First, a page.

Celebrate Spirit!

Celebrate Spirit event inside the Student Fitness Center with bright streamers

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Return. Renew. Reignite.

Thursday, Sept. 9, 2021
11:30 a.m. - 1 p.m.


Remembrance rocks in reflection garden11:30 a.m. – Ritual of Remembrance at New Reflection Garden (west of Life Science Building) / Procession
This year, we invite all our Detroit Mercy community to bring a rock or to write a name of someone who passed during this pandemic or a learning you want to remember on a rock at the Remember Bowl in the new Reflection Garden, west of the Life Science Building. The garden is a project with Detroit Collaborative Design Center in the School of Architecture and thanks to a gift from the Brolick Family.

12 - 1 p.m. – Celebrate Mass of the Holy Spirit (Fitness Center)
Presider: Fr. Patrick Kelly, S.J.
At the Mass, we will include a blessing on all essential workers on our campuses. All are welcome!

Free t-shirt!
The FIRST 200 attendees at Mass and all volunteers will receive a free t-shirt.

1 p.m. –  after Mass – Boxed Lunch
All attendees will receive a FREE boxed lunch.

Student Org Fair has changed days
There will be no student organization fair after Mass. The new Titan Fest will be Friday, Sept. 10 from 3-7 p.m. and features food trucks, fun outdoor activities and the student organization fair.

Healing WallHealing Wall
Part of our Celebrate Spirit! 2019 theme of solidarity, "Healing Wall V" was completed this past year by artist Carole Moriseau as we remembered and prayed for healing and justice in our nation and world.

Class Schedules

Class schedules are usually shifted for the day so everyone can participate in the Celebrate Spirit! activities. See the typical schedule adjustments (subject to change).

Our Celebrate Spirit Tradition

Celebrate Spirit! is the official welcoming event to the new school year and part of a long tradition dating from European universities in the Middle Ages. At the Celebrate Spirit! Mass, we call on God’s Spirit for inspiration and blessing as we begin a new academic year. Learn more about the tradition.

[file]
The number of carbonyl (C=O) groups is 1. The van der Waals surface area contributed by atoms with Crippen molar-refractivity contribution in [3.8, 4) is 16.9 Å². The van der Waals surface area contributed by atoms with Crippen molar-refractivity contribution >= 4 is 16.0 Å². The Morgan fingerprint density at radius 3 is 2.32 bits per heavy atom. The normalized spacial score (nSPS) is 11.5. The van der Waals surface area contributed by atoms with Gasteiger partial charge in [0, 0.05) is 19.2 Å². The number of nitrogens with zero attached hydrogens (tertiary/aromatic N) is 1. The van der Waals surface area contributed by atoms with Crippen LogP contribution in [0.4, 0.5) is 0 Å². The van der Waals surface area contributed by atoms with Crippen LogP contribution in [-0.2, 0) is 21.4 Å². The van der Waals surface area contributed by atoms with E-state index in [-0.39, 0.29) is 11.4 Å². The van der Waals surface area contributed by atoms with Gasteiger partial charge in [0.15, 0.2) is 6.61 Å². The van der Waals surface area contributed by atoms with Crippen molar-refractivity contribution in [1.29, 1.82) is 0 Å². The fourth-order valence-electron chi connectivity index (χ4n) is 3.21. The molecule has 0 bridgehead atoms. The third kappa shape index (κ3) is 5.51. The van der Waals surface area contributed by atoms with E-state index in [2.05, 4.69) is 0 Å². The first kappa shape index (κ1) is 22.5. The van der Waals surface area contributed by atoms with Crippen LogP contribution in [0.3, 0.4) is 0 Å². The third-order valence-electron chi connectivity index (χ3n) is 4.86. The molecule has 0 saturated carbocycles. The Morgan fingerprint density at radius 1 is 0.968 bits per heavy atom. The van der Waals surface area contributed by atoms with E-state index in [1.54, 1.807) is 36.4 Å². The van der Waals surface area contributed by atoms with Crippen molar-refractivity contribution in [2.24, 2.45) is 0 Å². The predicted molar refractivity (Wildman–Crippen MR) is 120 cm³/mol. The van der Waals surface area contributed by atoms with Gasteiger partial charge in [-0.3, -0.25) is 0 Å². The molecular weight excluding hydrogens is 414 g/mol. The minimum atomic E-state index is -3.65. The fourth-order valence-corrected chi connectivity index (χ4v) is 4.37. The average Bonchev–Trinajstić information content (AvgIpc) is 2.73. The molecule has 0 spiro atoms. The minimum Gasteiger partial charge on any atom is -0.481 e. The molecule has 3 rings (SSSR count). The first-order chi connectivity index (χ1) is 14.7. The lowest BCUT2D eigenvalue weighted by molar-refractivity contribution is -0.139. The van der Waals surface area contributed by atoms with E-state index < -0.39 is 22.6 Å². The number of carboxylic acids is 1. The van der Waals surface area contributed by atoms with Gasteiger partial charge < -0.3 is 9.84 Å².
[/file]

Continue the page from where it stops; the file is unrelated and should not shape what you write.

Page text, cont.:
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    Mass of the Holy Spirit tradition

    Celebrate Spirit!, the official welcome to the new school year for Detroit Mercy faculty, staff and students, is part of a long tradition dating from the founding of the great European universities in the Middle Ages. These institutions would celebrate the Mass of the Holy Spirit at the start of a new school year. Following this tradition we call on God's Spirit for inspiration as we begin a new academic year. This festive event gathers the entire University community together to rededicate ourselves to Detroit Mercy's mission, to renew friendships, and to welcome new members.

    Eucharistic Liturgy (the Mass)

    Every Mass follows the same general form, and the Mass of the Holy Spirit is no exception. We gather to listen to some portion of the sacred story handed on in the gospels and other sacred writings. Then we bring forward bread and wine, symbols of our gifts received and shared with all in need. The priest, an ordained representative of the entire church community, prays over and shares those gifts in a holy communion with God and with one another. In the "missa," or "sending," at the end of the mass, the people disperse to their ordinary lives strengthened for the task of carrying what they have heard and shared to the rest of the world.


    A procession is symbolic movement through time and space. Our processional banners carry medallions of major world religions:


    • the Star of David (Judaism),
    • the cross (Christianity),
    • and the Star and Crescent (Islam) represent the three sister-communities who trace the origins of their faith to Abraham.
    • The Yin-yang symbol (Confucianism),
    • the Dharma Wheel (Buddhism),
    • and the Om (Hinduism) represent the great religions of the East.

    All faiths recognize the reality of the transcendent and attempt to engage believers with Ultimate Reality. The medallions are a sign of welcome to every expression of Spirit in this celebration as we move together through this coming academic year.

    Liturgy of the Word

    The Liturgy of the Word is a time of listening to some portion of the Bible, reflecting on it through prayer, song, and preaching, and then offering prayer for the needs of the church, the world and the local community.

    Liturgy of the Eucharist